New 'water map' of Mars reveals where all of the water went

The European Space Agency (ESA) has released a new map of Mars showing where the water went, using data from the Mars Express and NASA's MRO satellite.

Published Aug 24, 2022 9:19 AM CDT   |   Updated Mon, Sep 19 2022 1:05 AM CDT
1 minute & 50 seconds read time

A study on the new water map titled "A Mars Orbital Catalog of Aqueous Alteration Signatures (MOCAAS)" has been published in the journal Icarus.

The European Space Agency (ESA) has released a new map of Mars that shows mineral deposits from across the Red Planet, using data collected by the ESA's Mars Express OMEGA (Observatoire pour la Mineralogie, l'Eau, les Glaces et l'Activite) instrument and the CRISM (Compact Reconnaissance Imaging Spectrometer for Mars) instrument aboard NASA's Mars Reconnaissance Orbiter (MRO). The map charts the locations and amounts of aqueous minerals, typically clays and salts, produced by rocks that came into contact with water and became chemically altered.

Different elements in volcanic rocks on Earth lead to varied clay formations on Earth, such as iron and magnesium leading, resulting in smectite and vermiculite, respectively. When volumes of water are larger, rocks can be altered more substantially, carrying away soluble material and leaving clays such as kaolin with high aluminum concentrations.

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After a decade of work compiling the map, scientists now know the previously estimated number of these mineral outcrops of around a thousand is now closer to hundreds of thousands. They were once thought of as geological oddities, but the new revelation represents a paradigm shift in our understanding of Mars.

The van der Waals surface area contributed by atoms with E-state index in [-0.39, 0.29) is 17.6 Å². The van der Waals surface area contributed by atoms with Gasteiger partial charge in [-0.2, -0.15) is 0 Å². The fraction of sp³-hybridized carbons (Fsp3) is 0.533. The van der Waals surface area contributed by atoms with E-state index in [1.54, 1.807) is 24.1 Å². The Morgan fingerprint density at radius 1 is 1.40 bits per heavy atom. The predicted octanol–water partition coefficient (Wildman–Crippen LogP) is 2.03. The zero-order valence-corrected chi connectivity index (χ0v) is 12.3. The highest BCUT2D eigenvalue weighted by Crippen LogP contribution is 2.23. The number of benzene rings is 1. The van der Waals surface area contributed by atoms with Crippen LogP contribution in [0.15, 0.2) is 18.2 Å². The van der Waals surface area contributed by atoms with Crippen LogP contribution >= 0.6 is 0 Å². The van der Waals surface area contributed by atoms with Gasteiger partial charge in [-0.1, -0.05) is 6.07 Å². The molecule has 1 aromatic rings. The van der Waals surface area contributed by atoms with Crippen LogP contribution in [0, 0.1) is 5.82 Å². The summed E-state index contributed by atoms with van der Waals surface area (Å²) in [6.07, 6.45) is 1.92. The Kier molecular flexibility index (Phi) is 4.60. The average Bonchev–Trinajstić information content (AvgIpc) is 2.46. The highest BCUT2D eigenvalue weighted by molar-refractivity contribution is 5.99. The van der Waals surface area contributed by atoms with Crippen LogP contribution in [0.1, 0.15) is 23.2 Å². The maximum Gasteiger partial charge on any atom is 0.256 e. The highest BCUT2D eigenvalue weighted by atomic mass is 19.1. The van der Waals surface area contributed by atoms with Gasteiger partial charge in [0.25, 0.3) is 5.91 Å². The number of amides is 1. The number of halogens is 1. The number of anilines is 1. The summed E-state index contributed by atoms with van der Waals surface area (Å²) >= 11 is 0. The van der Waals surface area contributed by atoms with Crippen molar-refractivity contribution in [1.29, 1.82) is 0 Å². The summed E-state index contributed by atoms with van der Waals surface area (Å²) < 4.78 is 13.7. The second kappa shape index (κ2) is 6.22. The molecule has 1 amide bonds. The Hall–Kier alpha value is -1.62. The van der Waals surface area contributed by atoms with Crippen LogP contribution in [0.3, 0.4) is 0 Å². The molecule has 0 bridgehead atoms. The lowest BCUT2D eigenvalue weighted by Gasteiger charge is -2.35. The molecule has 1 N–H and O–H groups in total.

"This work has now established that when you are studying the ancient terrains in detail, not seeing these minerals is actually the oddity," said John Carter of the Institut d'Astrophysique Spatiale (IAS) and Laboratoire d'Astrophysique de Marseille (LAM), Universite Paris-Saclay and Aix Marseille Universite, France.

"The evolution from lots of water to no water is not as clear cut as we thought, the water didn't just stop overnight. We see a huge diversity of geological contexts, so that no one process or simple timeline can explain the evolution of the mineralogy of Mars. That's the first result of our study. The second is that if you exclude life processes on Earth, Mars exhibits a diversity of mineralogy in geological settings just as Earth does," said John.

You can read more from the study here, and more from the ESA's news post here.

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